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Jack and the Princess

Novel By: aurorablack

For those of you who know the fairytale well, Jack was a lonely boy living in a small village with his mother. They were poor, and we're running out of money and food very fast. The traditional tale would tell yout hat Jack's mother sent her son into town to sell their prized cow for some money that they could hopefully live off, but instead he returns with three 'magic' beans which turn into a beanstalk that grows up to the sky and a is where a hungry giant lives, and you know the rest. If you don't, I'm sorry to say your childhood must have been as worthless as what a bath is to a pig.
In this story however, there is no giant, or beanstalk, or magic beans, or even cow. This is a story about romance, about how your background or wealth shouldn't effect your choices in life, and about knowing what you really want in life, without the decision being made by someone else.
This is the story of Jack and Princess Annalyse... View table of contents...


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Submitted:Jun 25, 2012    Reads: 50    Comments: 0    Likes: 0   

Beneath a forest of gorgeous willows, surrounded by nothing but open fields and wild animals, and just on the outskirts of nowhere, there was a small village resting in quiet passion. This little village was known as Rockbrook, as it resided next to a beautiful, shimmery river that flowed pure clean water for the village to survive on. The tiny rocks underneath the water were claimed as magical to the village people, as all the dirt and muck from the water just washed to the side of the river, making the water extremely clean enough to pick out with your hands and drink.
The village itself though was quaint and peaceful. Everybody knew everyone and it was hard to go a day in the village without someone knowing your name. It wasn't that people were nosey; it was just that they were friendly and caring, and not a lie could be told without the truth getting out sooner or later. It was just their way of living, they knew of no other life but the one they were living in Rockbrook.
Sadly though, the village wasn't big on money. It was a sad sight for such a lovely town. Most of the woman and men dressed in rages and had urged their children to do the same, even though it was gross and highly unhygienic. But it was all they had.
They all lived in tiny houses that were built side by side. Since the town was so small, you couldn't go anywhere without seeing your neighbour at least twice during the day. Some neighbouring families would even dine together on special occasions, such as children's birthdays. They were happy with that; the money troubles just didn't bother them.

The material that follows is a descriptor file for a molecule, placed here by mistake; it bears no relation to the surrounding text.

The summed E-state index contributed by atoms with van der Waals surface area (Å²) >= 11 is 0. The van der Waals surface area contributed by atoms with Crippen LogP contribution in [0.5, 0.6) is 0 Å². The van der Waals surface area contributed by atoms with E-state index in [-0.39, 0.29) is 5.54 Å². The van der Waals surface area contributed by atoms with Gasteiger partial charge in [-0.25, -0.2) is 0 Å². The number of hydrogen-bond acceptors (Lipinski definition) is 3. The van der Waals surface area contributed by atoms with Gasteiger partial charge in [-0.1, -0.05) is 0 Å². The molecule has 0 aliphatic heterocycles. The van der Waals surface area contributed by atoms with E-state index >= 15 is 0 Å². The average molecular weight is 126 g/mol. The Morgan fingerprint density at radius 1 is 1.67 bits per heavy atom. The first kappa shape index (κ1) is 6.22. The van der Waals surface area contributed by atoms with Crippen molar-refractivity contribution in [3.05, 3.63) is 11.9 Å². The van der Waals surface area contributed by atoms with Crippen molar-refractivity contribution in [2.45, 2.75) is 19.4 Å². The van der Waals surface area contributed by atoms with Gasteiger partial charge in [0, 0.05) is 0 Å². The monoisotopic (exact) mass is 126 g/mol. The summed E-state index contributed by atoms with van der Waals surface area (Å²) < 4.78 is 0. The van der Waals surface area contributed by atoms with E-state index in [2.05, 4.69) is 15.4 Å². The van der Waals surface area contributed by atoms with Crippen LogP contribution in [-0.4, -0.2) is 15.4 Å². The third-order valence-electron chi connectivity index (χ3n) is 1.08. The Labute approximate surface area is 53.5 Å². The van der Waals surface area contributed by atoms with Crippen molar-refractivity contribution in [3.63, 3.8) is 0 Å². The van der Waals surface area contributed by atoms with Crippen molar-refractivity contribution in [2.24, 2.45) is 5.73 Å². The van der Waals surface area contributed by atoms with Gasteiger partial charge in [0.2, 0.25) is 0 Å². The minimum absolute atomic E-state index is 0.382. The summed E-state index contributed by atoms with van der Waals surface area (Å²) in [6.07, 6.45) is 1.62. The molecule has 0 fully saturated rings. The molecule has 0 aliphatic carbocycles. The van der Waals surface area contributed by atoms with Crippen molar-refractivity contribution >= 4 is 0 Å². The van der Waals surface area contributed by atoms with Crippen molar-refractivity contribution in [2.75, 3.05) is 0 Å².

Down the road from the little village, there was a quieter area and this is where the farms were. They still rested in Rockbrook, but were in a more secluded area in which to escape the small village and relax, although, life for the farmers and their families was worse. They had almost no money, as they had such a big land to cover and growing season for their crops was just never in range.
Most of the farmers had even packed up their families and left Rockbrook, to find a better life to live in and grow their food and herd cattle whenever they wanted.
But among the ones who had stayed strong was a tiny family in a small house resting on a big property. The property had stretched out for miles and had even reached out to Opal Forest, which was the forest that was neighbouring Rockbrook.
In this tiny family were only two people. A young woman by the name of Asyth, that had lived in the house for 25 years and had been widowed for 17 years after her husband had severely knocked his head on a large rock and cracked his head right open. She had kept the farm as a broken promise to him, as he had lived on this farm since he was a child.
Living with Asyth was another broken soul. Her son, Jack, who had never known his father, as he passed away right on the day Jack himself was born. But every day, he was reminded from his mother that he was just like his father. Strong, fearless, and extremely open-minded. Jack saw himself as a traveller and had longed to get off the farm and live in a place with more opportunity. But his mother could never let him go, he was all she had left of his father, and with that, Jack stayed.
But every evening, he would walk out onto the paddock and walk on further and further away from the house. He would climb up and sit on the sturdy, wooden fence and watch the sun set before his eyes, wishing that there was a way he could escape.


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